If you have an employee who is not working out, everyone suffers: management, employees, the business, and even the person who needs to go. The people who need to be replaced will affect everything you do. They drag down the morale of the company. They drag down the productivity of the company. They will cost you money in poor quality, poor service, lost customers, etc. You will also lose respect from good employees by not firing this person or by taking too long to take action. If you do not take action when needed, you run the risk of losing those good employees.

I have observed so many instances where a failure to take action has enabled a single employee to hold the entire team hostage. Owners avoid the action because they feel the employee has irreplaceable skills or may be very connected with customers. This usually happens with long term employees. Their ego stands in the way of cooperation and teamwork. Other employees walk on eggshells around them and are afraid to talk to them for fear of an uproar.

However, time and time again, I have seen the positive effects that result when the owner or manager finally faces up to the task. The rest of the staff eagerly steps in to fill the gap. Cooperation and productivity rise dramatically. Morale rises and the workplace becomes a happier place. And with proper planning, those fears of what might happen prove totally unfounded.

 

Termination Requires Planning

Firings are emotional events, and they should be treated with consideration and forethought. Like any major business activity they must be thoroughly planned. Planning should cover who will do the firing, where will it be done, when to actually do it, and who else needs to be informed before the firing. It is important to virtually script out what will be said to the employee to ensure against saying the wrong thing.

There are some guidelines to consider when conducting a termination:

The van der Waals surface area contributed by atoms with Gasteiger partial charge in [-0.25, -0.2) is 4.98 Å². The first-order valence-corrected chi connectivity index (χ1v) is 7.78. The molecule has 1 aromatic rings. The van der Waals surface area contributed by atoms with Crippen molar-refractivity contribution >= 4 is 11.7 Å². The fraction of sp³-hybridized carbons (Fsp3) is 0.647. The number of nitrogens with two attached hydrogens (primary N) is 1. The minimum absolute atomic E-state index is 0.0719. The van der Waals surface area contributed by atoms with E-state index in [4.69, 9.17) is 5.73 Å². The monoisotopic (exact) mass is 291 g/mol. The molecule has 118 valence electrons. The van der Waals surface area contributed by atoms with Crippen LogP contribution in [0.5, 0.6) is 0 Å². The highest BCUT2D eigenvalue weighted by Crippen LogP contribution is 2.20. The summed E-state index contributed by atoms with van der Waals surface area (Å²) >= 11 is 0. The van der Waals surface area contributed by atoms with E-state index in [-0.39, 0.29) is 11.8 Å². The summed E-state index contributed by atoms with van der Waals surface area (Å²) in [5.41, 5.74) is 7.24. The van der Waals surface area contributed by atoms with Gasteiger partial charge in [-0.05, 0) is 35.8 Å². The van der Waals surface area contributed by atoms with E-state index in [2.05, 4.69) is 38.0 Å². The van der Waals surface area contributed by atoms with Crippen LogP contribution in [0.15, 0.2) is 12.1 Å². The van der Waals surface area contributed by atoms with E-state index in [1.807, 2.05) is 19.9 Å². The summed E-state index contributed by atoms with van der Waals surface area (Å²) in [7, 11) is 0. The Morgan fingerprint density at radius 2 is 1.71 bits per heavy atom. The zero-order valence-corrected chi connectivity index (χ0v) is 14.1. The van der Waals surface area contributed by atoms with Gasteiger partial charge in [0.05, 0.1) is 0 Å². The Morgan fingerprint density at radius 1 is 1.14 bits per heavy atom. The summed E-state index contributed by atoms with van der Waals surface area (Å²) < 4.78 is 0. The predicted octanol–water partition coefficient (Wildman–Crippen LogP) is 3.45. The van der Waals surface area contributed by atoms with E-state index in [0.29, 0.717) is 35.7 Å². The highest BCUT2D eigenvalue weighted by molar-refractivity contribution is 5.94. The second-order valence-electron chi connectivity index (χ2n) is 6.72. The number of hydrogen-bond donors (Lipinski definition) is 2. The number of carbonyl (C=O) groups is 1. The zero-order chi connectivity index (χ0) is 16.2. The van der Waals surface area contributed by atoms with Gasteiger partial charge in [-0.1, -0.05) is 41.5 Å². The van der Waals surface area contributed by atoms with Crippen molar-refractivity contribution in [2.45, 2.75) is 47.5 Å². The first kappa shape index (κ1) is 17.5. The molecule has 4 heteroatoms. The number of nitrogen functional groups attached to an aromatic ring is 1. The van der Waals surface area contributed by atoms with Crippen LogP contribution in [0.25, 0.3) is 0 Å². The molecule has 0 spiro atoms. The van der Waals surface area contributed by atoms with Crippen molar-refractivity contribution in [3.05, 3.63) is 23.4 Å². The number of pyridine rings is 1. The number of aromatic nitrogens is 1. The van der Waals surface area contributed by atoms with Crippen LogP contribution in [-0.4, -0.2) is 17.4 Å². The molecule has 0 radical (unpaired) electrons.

• Be straightforward. Be very clear about the reasons for the termination, and be very clear that it is a termination.

• Be supportive. Encourage the employee to think of this as an opportunity to find something better suited to his or her skills.

• Allow the employee to speak, but don’t get drawn into an argument.

• Be clear about the next actions, such as turning in company property, clearing the desk, etc.

• Describe termination benefits such as severance pay, COBRA insurance, and outplacement services that are available.

• After the meeting, record exactly what happened and put these notes in the employee’s file.

Just remember that your approach to firing must meet two critical criteria:

• Protect the dignity and the rights of the employee being terminated.

• Protect your company from retaliatory action by a disgruntled former employee.

Fire an employee the right way, and the stress is temporary. Fire them the wrong way, and you could experience some serious long term consequences. Fail to fire them when it is necessary, and you will have even greater stress in your life.

 

Debra Thompson is president of TG & Associates. Her latest book, coauthored with Bill Greif, “No More Rotten Eggs–A Dozen Steps to Grade AA Talent Management”, has been published by McGraw-Hill and is available through bookstores everywhere or at www.NoMoreRottenEggs.com. Contact Debra or Bill at info@tgassociates.com for information on the assessment tools that they provide that can help you evaluate your staff so that you can build a sales driven team.